Critical Lens Essay on the book Night by Elie Wiesel

“We must always take sides. Neutrality helps the oppressor, never the victim. Silence encourages the tormentor, never the tormented.” That quote is from Elie Wiesel in his Nobel Peace Prize Speech. I agree with the quotation. In the story Night by Elie Wiesel, many elements correspond to the quote and to the idea of silence and complicity. Wiesel says in his book that many different people were silent because they were not directly affected by the Holocaust, and thought that if they did something to try to stop it, then they themselves would get hurt. He also explained how people like Moshe the Beadle and other characters in Night who were humiliated by fellow Jews did not believe that the…

Armistice: Nazi Germany and Gus

The persecution or unfair treatment of a race can have major affects on people of that nationality. It is almost as if they are experiencing it themselves. It can be very hard for someone outside of this race to understand these people’s feelings. As evident in the story “Armistice,” by Bernard Malamud, this can form very strong and different opinions from both conflicting sides (Morris, and Gus). Morris, being a Jewish man, has very conflicting perspectives than that of his acquaintance Gus (a man who sells meat for Morris’ business, also an American) concerning the occurrences and progress of WWII. The punishing crusades of the Nazi’s on the Jewish people aroused many old and new emotions from Morris, which are…

“Night” by Elie Wiesel

Elie Wiesel, a famed author and survivor of the Holocaust stated quite simply that anyone who witnessed a crime, and did nothing to stop it is just as guilty as the one committing it. Elie Wiesel learned a lot about man’s nature by surviving the Holocaust, but his statement about a bystander being just as guilty as the actual criminal is wrong. People are responsible for there own actions, and it is not fair to blame someone for a crime they did not commit, whether they could have done something to stop it or not. During the Holocaust there were over 6 million people persecuted, but there were many more silent bystanders who were unable to do anything because they…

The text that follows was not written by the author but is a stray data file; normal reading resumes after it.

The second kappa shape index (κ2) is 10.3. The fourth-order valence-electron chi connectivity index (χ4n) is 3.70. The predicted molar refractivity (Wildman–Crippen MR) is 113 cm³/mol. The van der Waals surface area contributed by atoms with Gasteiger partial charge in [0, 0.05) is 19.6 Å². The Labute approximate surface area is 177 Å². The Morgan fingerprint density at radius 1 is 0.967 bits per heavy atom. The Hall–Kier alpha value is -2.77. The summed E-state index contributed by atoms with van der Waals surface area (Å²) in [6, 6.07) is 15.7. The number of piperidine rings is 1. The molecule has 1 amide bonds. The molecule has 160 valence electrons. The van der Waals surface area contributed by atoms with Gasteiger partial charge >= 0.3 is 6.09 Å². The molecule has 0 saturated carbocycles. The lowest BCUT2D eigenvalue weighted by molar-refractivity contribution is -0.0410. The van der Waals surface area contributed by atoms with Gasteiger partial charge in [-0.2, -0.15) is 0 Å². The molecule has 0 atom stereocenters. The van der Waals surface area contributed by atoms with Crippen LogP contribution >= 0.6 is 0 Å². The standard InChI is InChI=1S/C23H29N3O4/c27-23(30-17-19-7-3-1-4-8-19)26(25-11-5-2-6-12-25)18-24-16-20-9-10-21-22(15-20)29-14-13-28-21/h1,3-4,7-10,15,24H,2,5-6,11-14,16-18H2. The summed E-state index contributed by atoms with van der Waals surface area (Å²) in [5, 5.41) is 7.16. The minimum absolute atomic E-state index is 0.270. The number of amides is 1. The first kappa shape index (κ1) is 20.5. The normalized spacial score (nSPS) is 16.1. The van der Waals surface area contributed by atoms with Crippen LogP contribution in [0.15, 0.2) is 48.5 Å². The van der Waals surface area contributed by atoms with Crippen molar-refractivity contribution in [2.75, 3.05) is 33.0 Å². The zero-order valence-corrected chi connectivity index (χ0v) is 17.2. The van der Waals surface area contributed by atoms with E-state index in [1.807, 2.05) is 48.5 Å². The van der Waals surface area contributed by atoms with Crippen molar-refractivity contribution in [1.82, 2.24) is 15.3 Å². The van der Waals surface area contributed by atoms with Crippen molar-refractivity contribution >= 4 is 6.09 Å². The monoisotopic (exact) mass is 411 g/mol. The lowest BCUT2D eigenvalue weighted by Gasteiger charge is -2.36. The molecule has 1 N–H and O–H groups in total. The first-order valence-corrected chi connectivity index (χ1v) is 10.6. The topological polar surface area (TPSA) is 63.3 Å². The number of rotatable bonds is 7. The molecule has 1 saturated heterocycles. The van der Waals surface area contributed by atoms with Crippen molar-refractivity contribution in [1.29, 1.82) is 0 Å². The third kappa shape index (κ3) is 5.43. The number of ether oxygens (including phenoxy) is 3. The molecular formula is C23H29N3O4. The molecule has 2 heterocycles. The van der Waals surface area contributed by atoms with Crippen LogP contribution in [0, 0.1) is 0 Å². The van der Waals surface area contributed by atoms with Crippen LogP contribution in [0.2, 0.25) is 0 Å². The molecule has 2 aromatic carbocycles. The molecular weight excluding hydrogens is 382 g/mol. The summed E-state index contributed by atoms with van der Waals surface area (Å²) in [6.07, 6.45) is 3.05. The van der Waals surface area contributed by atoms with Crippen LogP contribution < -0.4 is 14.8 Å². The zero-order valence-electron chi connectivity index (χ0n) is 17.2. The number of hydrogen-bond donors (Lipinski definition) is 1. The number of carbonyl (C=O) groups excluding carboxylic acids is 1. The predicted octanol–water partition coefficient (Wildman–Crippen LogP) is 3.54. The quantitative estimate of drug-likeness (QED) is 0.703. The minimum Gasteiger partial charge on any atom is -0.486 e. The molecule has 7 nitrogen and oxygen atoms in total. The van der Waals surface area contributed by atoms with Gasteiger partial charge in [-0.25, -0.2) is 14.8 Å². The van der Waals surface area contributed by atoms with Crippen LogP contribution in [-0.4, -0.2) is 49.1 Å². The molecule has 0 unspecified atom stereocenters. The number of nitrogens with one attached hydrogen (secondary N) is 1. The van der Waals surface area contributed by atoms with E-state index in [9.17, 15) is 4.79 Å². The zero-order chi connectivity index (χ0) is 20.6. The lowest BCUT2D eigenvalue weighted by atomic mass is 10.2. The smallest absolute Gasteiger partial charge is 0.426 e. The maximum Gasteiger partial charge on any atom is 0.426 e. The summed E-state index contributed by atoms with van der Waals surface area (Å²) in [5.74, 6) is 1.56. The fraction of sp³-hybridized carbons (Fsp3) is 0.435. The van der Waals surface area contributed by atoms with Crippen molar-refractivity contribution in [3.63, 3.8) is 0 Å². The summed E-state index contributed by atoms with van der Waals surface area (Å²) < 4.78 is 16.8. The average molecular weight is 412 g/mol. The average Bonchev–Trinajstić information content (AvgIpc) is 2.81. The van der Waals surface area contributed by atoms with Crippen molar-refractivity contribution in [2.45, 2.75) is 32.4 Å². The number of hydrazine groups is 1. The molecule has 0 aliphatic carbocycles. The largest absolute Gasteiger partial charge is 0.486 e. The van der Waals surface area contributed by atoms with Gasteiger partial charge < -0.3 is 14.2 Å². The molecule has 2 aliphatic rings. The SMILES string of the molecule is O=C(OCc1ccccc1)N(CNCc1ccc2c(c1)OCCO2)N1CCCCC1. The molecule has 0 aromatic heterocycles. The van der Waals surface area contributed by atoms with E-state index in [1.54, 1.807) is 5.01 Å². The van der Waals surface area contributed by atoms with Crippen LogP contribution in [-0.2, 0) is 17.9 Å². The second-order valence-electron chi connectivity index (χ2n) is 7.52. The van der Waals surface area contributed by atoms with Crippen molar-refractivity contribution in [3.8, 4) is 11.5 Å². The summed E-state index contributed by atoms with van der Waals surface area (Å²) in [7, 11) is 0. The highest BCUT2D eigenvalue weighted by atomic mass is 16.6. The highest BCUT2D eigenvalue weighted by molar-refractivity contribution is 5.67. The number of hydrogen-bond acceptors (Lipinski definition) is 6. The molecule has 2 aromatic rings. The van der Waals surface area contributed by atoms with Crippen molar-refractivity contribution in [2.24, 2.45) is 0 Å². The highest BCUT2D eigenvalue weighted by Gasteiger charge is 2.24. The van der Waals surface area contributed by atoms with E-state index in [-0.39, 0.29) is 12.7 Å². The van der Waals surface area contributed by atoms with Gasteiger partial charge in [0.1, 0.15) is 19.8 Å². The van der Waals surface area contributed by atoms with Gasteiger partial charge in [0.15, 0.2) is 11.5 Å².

Who is responsible for the Holocaust?

Holocaust is a “Greek word meaning, ‘destruction of an entirety; a whole’” (Berry Notes). The Holocaust usually refers to a time in Germany when Adolf Hitler was Chancellor, and he and his many followers killed around six million Jewish people, as well as around six million others. We can see the beginnings of Hitler’s theories in his book, Mein Kampf, which means “my struggle”, in which he talks about the master race theory, where all other races than the master Aryan race should serve or be exterminated. After writing this book, Hitler became the Chancellor of Germany, and found many followers by telling German citizens that all of Germany’s problems were caused by the Jewish race. Germans were quick to…

Shakespeare’s Merchant of Venice

The persecution of specific races has always been existent, and throughout history, the Jewish religion has suffered most from it. They were convicted of heresy, and often killed because of their beliefs. Such is the kind of racial discrimination toward Shylock, the Jewish character in “The Merchant of Venice.” Some believe that the character as a greedy, coldhearted villain, which is not the case. In Shakespeare’s play, “The Merchant of Venice,” Shylock was a victim of years’ struggle against discrimination toward his religion. One of the most persistent charges against Shylock was that he was cruel and bloodthirsty. Antonio says in act 4 scene 1 that it is impossible to soften “his Jewish heart.” Bassanio constantly calls him a cur…

Prejudice in the Merchant of Venice

Prejudice is a significant theme in The Merchant of Venice. This is expresses at various occasions throughout the novel. One of the most significant examples of prejudice in this novel is the Anti-Semitic views of the Christian citizens in Venice. A second act of prejudice in The Merchant of Venice occurs when the Prince of Morocco arrives in Venice. The third example, though more subtle, is the prejudice towards the Prince of Arragon. These three examples fall in to two major categories, racial prejudice and religious prejudice. The Anti-Semitic views in The Merchant of Venice play an important part in the novel. Without the Anti-Semitic views, the elopement plot and the bond plot would not be in existence. If Jessica…